The Centennial Park wetlands reverberate with the trilling of birds and the hiss of thousands of male grasshoppers singing at once.
Trees, wildflowers, too many plant species to begin to name, and animals and insects — both hidden and visible, singing and silent — call the wetland home, but so do a number of power poles, manholes, and human recreation areas.
The Centennial wetland is a wet-meadow with ephemeral ponds, which means they are only full of water for part of the year. This type of wetland is rare in the Kootenays and can support a diversity of plant and animal species. The problem is that human impacts — in this case land filling, sewer line construction, and off-road vehicles — have disrupted the natural water table in the wetland, causing water to drain out of the area and more quickly contribute to flooding further down Trail Creek.
Melissa LaFace and Eva Cameron are two of the people working to restore the Centennial Park wetland, and they appeared before Rossland city council last week to present their plan.
LaFace got involved with the restoration for a planning project for the Integrative Environmental Planning program at Selkirk College. Cameron is a landscape designer by trade, and was also involved with the Jubilee wetland restoration.
One of the key goals of the Centennial restoration is to keep Rosslanders and tourists from encroaching further on the wetland.
Currently, the wetland is bordered by a bike skills park, a baseball field, and the Lions Campground and as it stands, both the skills park and the campground could continue to push into the wetland.
“[The skills park] has no parameters,” says Cameron. “So in the last couple of years they’ve sort of pushed right to the edge of the wetland and cut all the willows that were stabilizing the steep banks, and then in the high rains there’s sediment and silt pouring down into the wetland.”
The Lions have also proposed expanding their campsite, which would mean pushing further into the wetland.
LaFace and Cameron are asking for support from Rossland city council to set parameters for the facilities bordering the area, preventing further infill and encroachment.
They also want to divert the trail that currently cuts through the wetland, so that it runs where there’s already been infill.
“Right now [the trail] is running through the wetland a bit,” says LaFace. “And … dirt bikers and quaders have been going through there.”
That’s a problem because the tire tracks disrupt the water table by creating head-cuts.
A head-cut is a drop in the wetland where a natural mini waterfall forms and is the result of unnatural erosion — in this case caused by the ruts left by vehicles or by the intentional creation of ditches. The mini waterfall speeds up water flow through the wetland, helping to drain it that much faster.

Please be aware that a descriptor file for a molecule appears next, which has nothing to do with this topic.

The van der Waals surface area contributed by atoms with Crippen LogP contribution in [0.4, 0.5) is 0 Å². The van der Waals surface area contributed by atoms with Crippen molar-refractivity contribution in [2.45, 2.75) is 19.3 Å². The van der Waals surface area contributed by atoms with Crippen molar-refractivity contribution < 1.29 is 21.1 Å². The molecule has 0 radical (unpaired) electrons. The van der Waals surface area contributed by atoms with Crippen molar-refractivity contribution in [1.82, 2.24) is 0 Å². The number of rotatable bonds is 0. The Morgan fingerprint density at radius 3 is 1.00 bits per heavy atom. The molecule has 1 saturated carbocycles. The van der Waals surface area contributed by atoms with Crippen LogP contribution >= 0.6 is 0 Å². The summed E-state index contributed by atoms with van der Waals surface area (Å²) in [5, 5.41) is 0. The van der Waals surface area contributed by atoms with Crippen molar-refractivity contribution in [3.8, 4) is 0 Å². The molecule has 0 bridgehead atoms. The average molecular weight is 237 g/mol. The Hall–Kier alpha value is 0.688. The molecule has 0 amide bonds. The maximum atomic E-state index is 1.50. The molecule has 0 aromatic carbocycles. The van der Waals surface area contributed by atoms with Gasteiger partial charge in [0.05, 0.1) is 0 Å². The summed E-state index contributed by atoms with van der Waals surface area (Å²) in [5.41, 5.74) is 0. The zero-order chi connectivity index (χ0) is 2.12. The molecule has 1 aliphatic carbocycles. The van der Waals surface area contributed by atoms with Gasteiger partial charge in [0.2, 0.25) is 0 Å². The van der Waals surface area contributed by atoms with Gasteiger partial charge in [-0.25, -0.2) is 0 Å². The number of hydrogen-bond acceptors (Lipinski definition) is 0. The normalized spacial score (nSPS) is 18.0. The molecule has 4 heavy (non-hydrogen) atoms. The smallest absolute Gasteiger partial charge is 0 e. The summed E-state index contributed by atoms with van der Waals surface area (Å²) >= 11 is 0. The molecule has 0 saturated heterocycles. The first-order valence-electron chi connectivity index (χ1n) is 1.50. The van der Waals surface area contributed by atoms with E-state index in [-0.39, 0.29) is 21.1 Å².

Head-cuts, once they’ve formed, will continue to grow, as the rushing water causes further erosion. So one of the first priorities is to block the existing head-cuts with debris — think Beaver dam — and keep them from spreading.
Another big part of the project is to replace some of the aging infrastructure in the area, and hopefully move it out of the wetland, where it can be accessed without disrupting the water table.
The water main that runs through the area is old and needs to be replaced, as is a culvert that runs beside the ballpark. LaFace and Cameron have proposed day-lighting the stream under the culvert, which just means the culvert would be removed, and the stream could run freely.
They also want to seal the manholes, not only to keep sewage from seeping into the wetland, but to keep water from draining out of the wetland through the sewage line.
Keeping water out of the sewage system won’t just benefit the wetland, but also the city’s budget.
“Right now they’re doing smoke testing for that whole sewer line to see where there are leaks and where there might be water going in, and water coming out,” explains Cameron. “And a big reason they’re doing that is because we’re being charged for every amount of water that’s in the sewer line and needs to be treated.”
LaFace and Cameron hope that restoring the Centennial wetland will not only help restore the natural water table, and preserve this rare environment, but that it might also help bring back a long-lost Rossland native.
“We’ve had reports of locals who’ve seen the painted turtles in past years in areas that have now been drained and diverted, so we hope that they come back,” says Cameron.